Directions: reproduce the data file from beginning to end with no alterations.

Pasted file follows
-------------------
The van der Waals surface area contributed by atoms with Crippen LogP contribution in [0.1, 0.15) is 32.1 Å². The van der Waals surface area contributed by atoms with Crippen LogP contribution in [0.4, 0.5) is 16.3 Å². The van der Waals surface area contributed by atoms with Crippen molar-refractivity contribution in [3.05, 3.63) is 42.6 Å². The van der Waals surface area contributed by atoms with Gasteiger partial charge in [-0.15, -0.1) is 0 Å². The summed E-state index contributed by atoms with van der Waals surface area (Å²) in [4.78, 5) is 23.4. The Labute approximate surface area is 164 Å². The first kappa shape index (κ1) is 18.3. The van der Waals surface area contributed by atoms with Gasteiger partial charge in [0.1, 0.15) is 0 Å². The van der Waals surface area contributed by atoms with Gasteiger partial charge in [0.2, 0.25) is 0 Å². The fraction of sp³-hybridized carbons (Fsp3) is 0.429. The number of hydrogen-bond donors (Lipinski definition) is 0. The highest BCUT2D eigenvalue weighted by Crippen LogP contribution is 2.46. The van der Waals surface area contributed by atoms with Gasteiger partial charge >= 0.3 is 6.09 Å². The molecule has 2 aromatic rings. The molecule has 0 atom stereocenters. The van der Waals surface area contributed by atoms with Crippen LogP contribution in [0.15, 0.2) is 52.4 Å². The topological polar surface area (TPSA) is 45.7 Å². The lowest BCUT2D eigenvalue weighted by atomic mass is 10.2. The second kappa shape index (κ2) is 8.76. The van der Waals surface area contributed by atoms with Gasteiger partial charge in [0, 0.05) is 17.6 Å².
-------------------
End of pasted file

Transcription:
The van der Waals surface area contributed by atoms with Crippen LogP contribution in [0.1, 0.15) is 32.1 Å². The van der Waals surface area contributed by atoms with Crippen LogP contribution in [0.4, 0.5) is 16.3 Å². The van der Waals surface area contributed by atoms with Crippen molar-refractivity contribution in [3.05, 3.63) is 42.6 Å². The van der Waals surface area contributed by atoms with Gasteiger partial charge in [-0.15, -0.1) is 0 Å². The summed E-state index contributed by atoms with van der Waals surface area (Å²) in [4.78, 5) is 23.4. The Labute approximate surface area is 164 Å². The first kappa shape index (κ1) is 18.3. The van der Waals surface area contributed by atoms with Gasteiger partial charge in [0.1, 0.15) is 0 Å². The van der Waals surface area contributed by atoms with Gasteiger partial charge in [0.2, 0.25) is 0 Å². The fraction of sp³-hybridized carbons (Fsp3) is 0.429. The number of hydrogen-bond donors (Lipinski definition) is 0. The highest BCUT2D eigenvalue weighted by Crippen LogP contribution is 2.46. The van der Waals surface area contributed by atoms with Gasteiger partial charge >= 0.3 is 6.09 Å². The molecule has 2 aromatic rings. The molecule has 0 atom stereocenters. The van der Waals surface area contributed by atoms with Crippen LogP contribution in [0.15, 0.2) is 52.4 Å². The topological polar surface area (TPSA) is 45.7 Å². The lowest BCUT2D eigenvalue weighted by atomic mass is 10.2. The second kappa shape index (κ2) is 8.76. The van der Waals surface area contributed by atoms with Gasteiger partial charge in [0, 0.05) is 17.6 Å².